Justice Donald W. Beatty issued a lengthy dissent in which Justice Kaye G. Hearn concurred. He provided the history and jurisprudence concerning legal malpractice claims and the attorney-client privilege. He noted most jurisdictions allowing an insurer to pursue a legal malpractice claim against hired counsel did so based on their recognition of a dual attorney-client relationship, which was a belief not shared by the majority. The dissent focused on the majority’s failure to identify a specific theory of recovery to serve as a basis for a direct legal action and proceeded to address both theories advanced by Insurer, i.e., third-party beneficiary of contract theory and negligence.
The dissent rejected third-party beneficiary of contract as a theory justifying a legal malpractice action by Insurer. Per the dissent, Insurer is merely performing its contractual duty to the insured; it is not the intended beneficiary of the contract of representation between the insured and Law Firm. With regard to a negligence theory, the dissent found that the factors set forth in Fabian weighed against allowing Insurer to bring a cause of action in tort for legal malpractice, and Justice Beatty addressed each factor. The dissent also set forth that it disagreed with the insurance carrier that the second question should be answered “yes.” The dissent cited to Skipper v. ACE Property and Casualty Co., 413 S.C. 33, 38, 775 S.E.2d 37, 39 (2015) and policy considerations as grounds for denying the assignment of legal claims outright.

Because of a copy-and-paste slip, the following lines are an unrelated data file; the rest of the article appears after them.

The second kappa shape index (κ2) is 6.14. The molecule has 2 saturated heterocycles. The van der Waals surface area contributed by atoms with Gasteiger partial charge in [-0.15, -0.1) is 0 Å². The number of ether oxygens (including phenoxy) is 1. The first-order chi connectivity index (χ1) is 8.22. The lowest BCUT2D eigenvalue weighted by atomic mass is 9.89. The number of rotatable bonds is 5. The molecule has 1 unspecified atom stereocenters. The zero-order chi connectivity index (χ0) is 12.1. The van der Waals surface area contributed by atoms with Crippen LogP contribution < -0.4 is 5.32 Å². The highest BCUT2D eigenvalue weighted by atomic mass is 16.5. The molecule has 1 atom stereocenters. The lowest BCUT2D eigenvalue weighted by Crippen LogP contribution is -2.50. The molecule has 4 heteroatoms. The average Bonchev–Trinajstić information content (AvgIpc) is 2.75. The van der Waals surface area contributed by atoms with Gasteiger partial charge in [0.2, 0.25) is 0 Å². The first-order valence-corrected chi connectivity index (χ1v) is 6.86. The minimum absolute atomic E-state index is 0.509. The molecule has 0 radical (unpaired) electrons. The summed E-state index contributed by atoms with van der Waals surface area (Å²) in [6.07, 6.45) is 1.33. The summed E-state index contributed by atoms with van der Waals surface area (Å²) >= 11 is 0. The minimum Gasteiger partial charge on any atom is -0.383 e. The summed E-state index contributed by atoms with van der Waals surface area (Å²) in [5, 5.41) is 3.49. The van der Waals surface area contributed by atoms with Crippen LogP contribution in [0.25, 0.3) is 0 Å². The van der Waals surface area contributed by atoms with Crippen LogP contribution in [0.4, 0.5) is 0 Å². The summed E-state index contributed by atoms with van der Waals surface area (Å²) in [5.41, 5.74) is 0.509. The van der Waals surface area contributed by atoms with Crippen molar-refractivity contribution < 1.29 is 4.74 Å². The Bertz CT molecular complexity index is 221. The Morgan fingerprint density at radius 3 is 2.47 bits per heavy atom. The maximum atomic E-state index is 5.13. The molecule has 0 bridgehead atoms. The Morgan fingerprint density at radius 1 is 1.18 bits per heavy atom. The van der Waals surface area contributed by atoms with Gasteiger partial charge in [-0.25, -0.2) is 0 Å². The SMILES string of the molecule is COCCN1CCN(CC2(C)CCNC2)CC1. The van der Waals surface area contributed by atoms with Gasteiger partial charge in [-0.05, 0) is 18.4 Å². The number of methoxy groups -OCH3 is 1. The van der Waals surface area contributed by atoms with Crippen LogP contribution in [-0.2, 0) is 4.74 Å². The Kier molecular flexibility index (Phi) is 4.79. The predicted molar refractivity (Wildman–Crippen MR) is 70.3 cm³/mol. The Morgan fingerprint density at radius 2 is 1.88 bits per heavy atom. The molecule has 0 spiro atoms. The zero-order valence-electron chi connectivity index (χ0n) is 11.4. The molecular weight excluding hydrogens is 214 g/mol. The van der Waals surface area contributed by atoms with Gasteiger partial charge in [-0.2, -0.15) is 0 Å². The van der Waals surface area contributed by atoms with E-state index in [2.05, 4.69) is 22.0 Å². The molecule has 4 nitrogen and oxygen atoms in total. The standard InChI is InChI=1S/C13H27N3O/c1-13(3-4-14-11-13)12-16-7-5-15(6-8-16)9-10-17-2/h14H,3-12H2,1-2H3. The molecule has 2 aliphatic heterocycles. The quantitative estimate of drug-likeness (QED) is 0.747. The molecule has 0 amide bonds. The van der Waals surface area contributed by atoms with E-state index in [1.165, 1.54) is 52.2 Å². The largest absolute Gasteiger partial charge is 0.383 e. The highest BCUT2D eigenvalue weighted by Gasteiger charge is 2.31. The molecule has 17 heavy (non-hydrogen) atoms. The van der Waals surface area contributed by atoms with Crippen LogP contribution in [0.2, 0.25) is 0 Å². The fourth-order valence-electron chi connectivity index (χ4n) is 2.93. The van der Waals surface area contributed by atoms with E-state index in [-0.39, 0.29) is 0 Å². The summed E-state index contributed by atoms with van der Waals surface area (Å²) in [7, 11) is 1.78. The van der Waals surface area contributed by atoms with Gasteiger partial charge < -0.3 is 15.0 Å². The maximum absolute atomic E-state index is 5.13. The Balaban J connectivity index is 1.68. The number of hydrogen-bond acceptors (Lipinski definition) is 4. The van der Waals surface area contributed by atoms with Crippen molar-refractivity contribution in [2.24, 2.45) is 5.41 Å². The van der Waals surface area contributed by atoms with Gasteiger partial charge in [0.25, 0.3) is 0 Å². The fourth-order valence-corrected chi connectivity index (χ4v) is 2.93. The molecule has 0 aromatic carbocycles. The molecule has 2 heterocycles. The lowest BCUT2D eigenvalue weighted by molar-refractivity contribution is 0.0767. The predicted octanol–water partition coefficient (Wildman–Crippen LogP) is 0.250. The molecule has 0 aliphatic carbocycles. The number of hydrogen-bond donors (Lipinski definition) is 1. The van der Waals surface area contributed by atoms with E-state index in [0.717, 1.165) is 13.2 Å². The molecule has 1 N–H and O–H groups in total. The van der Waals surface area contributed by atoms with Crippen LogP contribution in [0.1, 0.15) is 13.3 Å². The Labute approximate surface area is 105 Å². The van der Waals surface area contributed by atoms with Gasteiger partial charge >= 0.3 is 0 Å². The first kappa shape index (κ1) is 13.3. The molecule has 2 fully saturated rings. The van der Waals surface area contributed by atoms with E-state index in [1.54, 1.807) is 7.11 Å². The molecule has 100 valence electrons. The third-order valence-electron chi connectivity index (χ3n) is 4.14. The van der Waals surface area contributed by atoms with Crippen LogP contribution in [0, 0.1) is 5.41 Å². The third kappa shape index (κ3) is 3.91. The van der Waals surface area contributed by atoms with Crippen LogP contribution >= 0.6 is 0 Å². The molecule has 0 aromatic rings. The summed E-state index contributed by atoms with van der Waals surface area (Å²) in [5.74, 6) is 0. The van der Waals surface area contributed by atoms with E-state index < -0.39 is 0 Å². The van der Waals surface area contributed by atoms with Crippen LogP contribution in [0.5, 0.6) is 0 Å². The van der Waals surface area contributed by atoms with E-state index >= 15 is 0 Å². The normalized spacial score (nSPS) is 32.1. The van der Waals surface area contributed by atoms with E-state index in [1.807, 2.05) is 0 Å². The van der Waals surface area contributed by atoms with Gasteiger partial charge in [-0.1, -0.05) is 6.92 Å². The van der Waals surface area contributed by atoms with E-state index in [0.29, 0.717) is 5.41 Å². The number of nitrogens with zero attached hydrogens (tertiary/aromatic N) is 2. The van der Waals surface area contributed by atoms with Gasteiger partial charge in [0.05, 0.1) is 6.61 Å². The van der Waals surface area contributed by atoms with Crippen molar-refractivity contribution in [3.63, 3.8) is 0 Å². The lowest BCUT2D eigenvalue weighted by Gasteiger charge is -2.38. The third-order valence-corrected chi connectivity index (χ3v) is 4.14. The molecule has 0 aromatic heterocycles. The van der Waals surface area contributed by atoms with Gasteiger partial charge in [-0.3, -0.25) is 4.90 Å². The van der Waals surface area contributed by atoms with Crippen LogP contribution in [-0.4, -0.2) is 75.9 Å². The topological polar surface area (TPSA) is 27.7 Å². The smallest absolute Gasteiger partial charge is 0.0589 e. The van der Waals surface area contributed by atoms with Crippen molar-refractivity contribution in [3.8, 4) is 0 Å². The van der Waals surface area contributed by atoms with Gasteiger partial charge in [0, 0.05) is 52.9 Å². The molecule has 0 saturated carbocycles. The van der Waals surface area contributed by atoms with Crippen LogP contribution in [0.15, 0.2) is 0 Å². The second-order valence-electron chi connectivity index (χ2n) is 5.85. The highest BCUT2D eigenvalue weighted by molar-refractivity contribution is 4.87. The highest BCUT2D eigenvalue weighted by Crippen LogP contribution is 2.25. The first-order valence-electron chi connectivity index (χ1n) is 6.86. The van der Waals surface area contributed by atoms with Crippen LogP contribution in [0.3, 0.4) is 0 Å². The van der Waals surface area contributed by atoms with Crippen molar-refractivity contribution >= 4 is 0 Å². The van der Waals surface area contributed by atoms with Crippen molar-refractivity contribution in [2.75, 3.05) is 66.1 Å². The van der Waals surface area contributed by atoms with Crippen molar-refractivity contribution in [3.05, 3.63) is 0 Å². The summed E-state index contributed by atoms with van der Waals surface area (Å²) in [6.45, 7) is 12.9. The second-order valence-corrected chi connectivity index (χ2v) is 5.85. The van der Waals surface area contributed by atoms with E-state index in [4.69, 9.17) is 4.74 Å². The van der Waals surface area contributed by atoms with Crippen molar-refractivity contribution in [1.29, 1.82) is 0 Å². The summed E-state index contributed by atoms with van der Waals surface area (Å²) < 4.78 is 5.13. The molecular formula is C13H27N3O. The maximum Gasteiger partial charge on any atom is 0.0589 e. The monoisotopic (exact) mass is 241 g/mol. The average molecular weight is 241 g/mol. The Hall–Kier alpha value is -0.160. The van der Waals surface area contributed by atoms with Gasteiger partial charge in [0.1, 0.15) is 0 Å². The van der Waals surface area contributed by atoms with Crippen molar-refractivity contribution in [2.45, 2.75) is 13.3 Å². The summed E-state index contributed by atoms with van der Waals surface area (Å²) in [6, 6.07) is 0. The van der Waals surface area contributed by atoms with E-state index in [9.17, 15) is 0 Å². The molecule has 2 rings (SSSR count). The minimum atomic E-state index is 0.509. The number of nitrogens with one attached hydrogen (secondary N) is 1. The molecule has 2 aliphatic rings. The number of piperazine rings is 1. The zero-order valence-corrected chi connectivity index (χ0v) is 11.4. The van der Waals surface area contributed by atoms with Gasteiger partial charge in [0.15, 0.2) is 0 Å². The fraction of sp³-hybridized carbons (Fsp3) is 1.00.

I defend professional negligence claims, including claims for legal malpractice, so I will be curious to follow the outcome of this case in the federal district court. I welcome your comments!